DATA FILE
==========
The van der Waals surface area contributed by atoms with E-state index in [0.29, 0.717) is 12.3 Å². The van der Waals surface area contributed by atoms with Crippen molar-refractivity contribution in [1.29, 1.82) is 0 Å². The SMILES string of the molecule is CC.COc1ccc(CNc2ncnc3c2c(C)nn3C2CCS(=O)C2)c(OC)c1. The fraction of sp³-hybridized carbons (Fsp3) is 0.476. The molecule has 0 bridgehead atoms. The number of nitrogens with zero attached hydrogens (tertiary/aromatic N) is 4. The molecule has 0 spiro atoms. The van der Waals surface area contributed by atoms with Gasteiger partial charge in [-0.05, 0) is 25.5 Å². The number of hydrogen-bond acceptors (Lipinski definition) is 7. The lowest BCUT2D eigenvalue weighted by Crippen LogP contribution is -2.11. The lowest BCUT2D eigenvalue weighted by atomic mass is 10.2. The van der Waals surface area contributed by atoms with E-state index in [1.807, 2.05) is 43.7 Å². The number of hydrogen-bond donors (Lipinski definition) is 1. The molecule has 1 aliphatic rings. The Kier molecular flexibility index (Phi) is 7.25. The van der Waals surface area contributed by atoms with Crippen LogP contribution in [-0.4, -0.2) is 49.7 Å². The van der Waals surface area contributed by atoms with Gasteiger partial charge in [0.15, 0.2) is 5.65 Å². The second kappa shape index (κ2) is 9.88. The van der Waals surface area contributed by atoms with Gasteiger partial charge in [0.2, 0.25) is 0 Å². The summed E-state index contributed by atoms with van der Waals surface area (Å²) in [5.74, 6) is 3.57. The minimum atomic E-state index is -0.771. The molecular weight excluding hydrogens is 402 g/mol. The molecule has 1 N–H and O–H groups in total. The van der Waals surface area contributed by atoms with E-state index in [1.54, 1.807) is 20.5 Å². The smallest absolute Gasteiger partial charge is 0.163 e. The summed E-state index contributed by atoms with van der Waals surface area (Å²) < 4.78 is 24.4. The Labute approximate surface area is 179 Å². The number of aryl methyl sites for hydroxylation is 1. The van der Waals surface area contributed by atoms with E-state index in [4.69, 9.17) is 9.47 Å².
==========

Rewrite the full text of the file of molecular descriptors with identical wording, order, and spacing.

The van der Waals surface area contributed by atoms with E-state index in [0.29, 0.717) is 12.3 Å². The van der Waals surface area contributed by atoms with Crippen molar-refractivity contribution in [1.29, 1.82) is 0 Å². The SMILES string of the molecule is CC.COc1ccc(CNc2ncnc3c2c(C)nn3C2CCS(=O)C2)c(OC)c1. The fraction of sp³-hybridized carbons (Fsp3) is 0.476. The molecule has 0 bridgehead atoms. The number of nitrogens with zero attached hydrogens (tertiary/aromatic N) is 4. The molecule has 0 spiro atoms. The van der Waals surface area contributed by atoms with Gasteiger partial charge in [-0.05, 0) is 25.5 Å². The number of hydrogen-bond acceptors (Lipinski definition) is 7. The lowest BCUT2D eigenvalue weighted by Crippen LogP contribution is -2.11. The lowest BCUT2D eigenvalue weighted by atomic mass is 10.2. The van der Waals surface area contributed by atoms with E-state index in [1.807, 2.05) is 43.7 Å². The number of hydrogen-bond donors (Lipinski definition) is 1. The molecule has 1 aliphatic rings. The Kier molecular flexibility index (Phi) is 7.25. The van der Waals surface area contributed by atoms with Crippen LogP contribution in [-0.4, -0.2) is 49.7 Å². The van der Waals surface area contributed by atoms with Gasteiger partial charge in [0.15, 0.2) is 5.65 Å². The second kappa shape index (κ2) is 9.88. The van der Waals surface area contributed by atoms with Gasteiger partial charge in [0.2, 0.25) is 0 Å². The summed E-state index contributed by atoms with van der Waals surface area (Å²) in [5.74, 6) is 3.57. The minimum atomic E-state index is -0.771. The molecular weight excluding hydrogens is 402 g/mol. The molecule has 1 N–H and O–H groups in total. The van der Waals surface area contributed by atoms with E-state index in [1.54, 1.807) is 20.5 Å². The smallest absolute Gasteiger partial charge is 0.163 e. The summed E-state index contributed by atoms with van der Waals surface area (Å²) < 4.78 is 24.4. The Labute approximate surface area is 179 Å². The number of aryl methyl sites for hydroxylation is 1. The van der Waals surface area contributed by atoms with E-state index in [4.69, 9.17) is 9.47 Å².